Swimming Injury Prevention & Treatment Cost
Swimming is a great exercise and a very fun to such an activity. But there can be certain conditions associated with swimming that may make it a painful experience. Dr. Manu Bora, a sports injury specialist, explains what causes pain in the shoulders of people who swim frequently and how that pain can be prevented or cured.
Dr. Manu Bora explains how most of the hand strokes while swimming are made in the forward direction. This makes the front-side muscles of the shoulders and the chest more developed than the back ones. Similarly, there are several kicks while swimming that sometimes, if not done properly, may lead to an injury.
Read ahead to learn about a few exercises that, if you do regularly, help you boost your swimming performance and prevent injuries associated with swimming.
Pelvic mobility- to improve pelvic control
- Lay down flat on the floor on your back.
- Keep your knees bent on your feet flat on the ground.
- Keep your arms by your side with the palms touching the floor flat.
- Now raise your pelvis to create a bridge-like position
- Slowly go down and back to the original position
- Repeat this raising and falling of the pelvis about 15 times throughout three sets
Y exercise- to strengthen shoulders and upper back
- Stand on the floor with a Thera band under your feet and each side of the Thera band held in each hand.
- Stretch your arms upwards along the axis of your body to create a y shaped formation with your feet together and hands stretched over your head.
- Do this at least 12 to 18 times in 3 sets.
Release and catch- to increase power and control in the rotator cuff
- Stand in a relaxed position with a small ball in your hand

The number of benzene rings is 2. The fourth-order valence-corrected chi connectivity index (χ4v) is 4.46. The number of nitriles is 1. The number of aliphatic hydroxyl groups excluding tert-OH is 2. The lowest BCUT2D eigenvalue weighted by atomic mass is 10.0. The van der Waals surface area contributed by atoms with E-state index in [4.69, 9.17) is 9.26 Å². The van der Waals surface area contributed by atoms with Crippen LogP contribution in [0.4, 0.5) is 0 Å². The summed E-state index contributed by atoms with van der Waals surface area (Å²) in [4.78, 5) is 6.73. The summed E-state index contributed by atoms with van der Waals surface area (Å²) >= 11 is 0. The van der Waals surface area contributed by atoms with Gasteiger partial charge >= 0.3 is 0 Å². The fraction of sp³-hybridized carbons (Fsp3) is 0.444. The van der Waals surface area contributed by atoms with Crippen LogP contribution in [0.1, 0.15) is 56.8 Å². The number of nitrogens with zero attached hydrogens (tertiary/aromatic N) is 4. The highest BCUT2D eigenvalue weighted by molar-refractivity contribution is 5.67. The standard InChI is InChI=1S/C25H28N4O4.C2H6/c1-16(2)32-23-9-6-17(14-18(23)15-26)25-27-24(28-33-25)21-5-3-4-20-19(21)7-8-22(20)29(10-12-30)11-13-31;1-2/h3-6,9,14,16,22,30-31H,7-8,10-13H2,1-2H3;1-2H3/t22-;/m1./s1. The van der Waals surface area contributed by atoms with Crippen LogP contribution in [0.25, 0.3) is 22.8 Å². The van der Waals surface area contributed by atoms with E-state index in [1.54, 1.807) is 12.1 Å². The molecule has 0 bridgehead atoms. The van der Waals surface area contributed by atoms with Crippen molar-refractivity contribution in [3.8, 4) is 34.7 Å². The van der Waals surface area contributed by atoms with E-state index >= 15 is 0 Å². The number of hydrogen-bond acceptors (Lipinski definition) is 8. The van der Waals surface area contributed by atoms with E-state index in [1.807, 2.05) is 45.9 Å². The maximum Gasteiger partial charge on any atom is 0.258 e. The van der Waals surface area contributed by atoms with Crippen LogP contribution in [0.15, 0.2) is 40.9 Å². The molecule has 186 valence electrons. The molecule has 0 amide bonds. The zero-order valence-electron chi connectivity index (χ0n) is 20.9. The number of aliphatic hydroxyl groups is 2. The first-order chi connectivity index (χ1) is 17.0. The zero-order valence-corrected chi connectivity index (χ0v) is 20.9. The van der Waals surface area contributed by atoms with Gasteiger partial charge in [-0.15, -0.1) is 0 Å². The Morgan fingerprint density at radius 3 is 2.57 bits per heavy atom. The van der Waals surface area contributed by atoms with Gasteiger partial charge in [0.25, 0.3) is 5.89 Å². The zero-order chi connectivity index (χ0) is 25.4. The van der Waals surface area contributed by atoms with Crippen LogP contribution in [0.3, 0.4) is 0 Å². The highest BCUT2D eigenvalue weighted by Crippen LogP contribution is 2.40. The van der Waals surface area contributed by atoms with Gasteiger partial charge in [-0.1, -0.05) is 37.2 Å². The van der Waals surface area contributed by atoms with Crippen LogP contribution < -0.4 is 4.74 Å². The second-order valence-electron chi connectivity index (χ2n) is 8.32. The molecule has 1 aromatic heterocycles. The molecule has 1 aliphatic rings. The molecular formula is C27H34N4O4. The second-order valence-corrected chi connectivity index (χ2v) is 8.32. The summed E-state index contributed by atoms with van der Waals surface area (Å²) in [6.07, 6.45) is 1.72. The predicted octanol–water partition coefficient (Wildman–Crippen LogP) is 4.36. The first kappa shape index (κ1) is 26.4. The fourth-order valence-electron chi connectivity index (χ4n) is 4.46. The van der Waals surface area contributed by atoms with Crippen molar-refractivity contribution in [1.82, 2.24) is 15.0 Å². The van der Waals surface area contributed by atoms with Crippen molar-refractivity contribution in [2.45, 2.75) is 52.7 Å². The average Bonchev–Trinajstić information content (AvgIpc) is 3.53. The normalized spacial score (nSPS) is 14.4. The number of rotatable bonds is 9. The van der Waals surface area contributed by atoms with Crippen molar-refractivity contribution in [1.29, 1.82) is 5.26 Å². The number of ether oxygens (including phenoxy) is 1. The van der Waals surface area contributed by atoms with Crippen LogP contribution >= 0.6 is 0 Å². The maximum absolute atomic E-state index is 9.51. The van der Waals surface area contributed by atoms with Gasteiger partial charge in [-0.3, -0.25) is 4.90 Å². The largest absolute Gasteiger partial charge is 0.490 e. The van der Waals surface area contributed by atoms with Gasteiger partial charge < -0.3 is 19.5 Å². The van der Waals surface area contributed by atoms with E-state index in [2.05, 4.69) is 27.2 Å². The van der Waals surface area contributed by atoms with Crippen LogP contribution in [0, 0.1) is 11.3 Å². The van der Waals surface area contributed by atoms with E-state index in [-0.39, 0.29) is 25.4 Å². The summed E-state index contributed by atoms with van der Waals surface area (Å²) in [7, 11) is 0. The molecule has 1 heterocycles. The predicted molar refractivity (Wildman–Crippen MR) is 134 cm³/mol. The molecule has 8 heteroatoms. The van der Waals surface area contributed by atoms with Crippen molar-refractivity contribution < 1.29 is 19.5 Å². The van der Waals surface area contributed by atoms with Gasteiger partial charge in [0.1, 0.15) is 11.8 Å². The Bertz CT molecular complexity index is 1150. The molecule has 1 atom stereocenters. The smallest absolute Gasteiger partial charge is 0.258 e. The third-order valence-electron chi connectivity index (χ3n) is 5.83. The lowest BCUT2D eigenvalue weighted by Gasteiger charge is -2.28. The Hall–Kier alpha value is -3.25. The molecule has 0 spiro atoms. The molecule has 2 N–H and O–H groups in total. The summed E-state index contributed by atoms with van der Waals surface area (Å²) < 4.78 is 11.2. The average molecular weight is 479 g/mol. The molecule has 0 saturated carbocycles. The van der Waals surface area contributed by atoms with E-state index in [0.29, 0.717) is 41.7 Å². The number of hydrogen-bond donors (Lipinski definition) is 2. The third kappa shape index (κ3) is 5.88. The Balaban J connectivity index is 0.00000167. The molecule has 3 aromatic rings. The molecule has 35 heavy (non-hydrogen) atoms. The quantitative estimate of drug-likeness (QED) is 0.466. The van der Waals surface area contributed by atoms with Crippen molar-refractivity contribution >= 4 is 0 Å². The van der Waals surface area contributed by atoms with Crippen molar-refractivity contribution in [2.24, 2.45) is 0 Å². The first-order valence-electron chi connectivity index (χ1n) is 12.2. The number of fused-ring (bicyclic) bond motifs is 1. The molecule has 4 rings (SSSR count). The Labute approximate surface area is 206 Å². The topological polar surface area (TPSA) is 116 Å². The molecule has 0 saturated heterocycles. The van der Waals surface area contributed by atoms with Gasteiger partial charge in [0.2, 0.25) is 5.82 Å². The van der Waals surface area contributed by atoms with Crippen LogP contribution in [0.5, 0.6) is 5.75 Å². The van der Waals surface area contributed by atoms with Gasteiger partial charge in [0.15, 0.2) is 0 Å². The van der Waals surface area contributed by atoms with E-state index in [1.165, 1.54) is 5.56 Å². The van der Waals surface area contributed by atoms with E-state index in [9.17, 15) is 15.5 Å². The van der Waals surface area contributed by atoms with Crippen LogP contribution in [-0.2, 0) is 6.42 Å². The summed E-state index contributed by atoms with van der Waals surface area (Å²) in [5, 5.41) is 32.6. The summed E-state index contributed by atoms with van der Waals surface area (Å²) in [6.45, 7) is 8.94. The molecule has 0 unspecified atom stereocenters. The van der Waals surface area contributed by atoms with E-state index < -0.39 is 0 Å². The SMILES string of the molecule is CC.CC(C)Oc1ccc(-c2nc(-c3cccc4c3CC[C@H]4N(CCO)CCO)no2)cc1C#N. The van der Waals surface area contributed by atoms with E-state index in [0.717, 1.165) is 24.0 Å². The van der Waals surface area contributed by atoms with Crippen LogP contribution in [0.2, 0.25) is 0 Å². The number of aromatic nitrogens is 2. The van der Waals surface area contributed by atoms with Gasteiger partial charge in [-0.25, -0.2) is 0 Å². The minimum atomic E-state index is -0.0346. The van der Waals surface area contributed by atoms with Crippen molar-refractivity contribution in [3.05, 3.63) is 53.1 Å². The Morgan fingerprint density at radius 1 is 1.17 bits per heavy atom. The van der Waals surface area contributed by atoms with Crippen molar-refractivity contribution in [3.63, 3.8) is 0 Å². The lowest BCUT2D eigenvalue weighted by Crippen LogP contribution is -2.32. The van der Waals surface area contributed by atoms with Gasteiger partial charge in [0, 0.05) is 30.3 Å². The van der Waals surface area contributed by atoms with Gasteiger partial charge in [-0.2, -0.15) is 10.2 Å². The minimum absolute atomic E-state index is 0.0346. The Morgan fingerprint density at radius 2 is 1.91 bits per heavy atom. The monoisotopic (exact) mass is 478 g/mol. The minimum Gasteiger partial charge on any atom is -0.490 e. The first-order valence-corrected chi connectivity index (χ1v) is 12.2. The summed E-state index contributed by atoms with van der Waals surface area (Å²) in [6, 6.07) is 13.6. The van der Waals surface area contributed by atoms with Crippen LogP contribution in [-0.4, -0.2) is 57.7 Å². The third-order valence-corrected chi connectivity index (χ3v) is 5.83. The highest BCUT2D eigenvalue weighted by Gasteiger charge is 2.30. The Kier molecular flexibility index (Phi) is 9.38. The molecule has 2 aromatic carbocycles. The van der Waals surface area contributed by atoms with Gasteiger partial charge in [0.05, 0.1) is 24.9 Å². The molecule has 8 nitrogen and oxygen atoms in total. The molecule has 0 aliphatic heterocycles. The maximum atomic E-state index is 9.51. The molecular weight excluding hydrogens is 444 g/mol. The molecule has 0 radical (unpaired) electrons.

- Place the elbow and the arm in 90 degrees
- Release the grip on the ball as if about to drop it
- As soon as the ball slips from the hand, catch it immediately
- Make sure to use a small ball with lightweight
- Do this at least 12 to 18 times in 3 sets
Jumping lunges- to improve hip and knee control
- Start with a position of a lunge
- Keep your knees bent at 90 degrees and your hands on your waist
- Quickly jump to the same position on the other leg
- Make sure to be gentle but swift in your moves
- Land softly on the feet, and make sure to keep your knees aligned with your toes
Pelvic mobility while standing
- Stand on the ground with your feet hip-width apart
- Keep your hand on your waist
- Roll the pelvis backward and forwards without jerking in swift gliding motions
Full bridge- to improve strength and flexibility in the shoulder and trunk
- Lay flat on the floor on your back
- Bend your knees and put your feet flat on the floor
- Put your palms on either side of your head with the fingers directed towards your body
- Push through your hands and feet to lift your hips along with your entire body
- Hold this bridge position for 1 second and gently lay back
- Handstand may sound simple, but it requires a lot of practice, and you also need to be very careful while performing it
- It is advised to have a partner near you to give you physical support while you perform it
- When you are ready, put your hand flat on the ground and make a handstand
- Hold the handstand position for around 1 second and then come back on the feet
Doing all these exercises will train your muscles and make them stronger. They even train those weakened muscles due to swimming and thus are more prone to injury. Performing these exercises is proven to boost the performance of athletes, especially swimmers.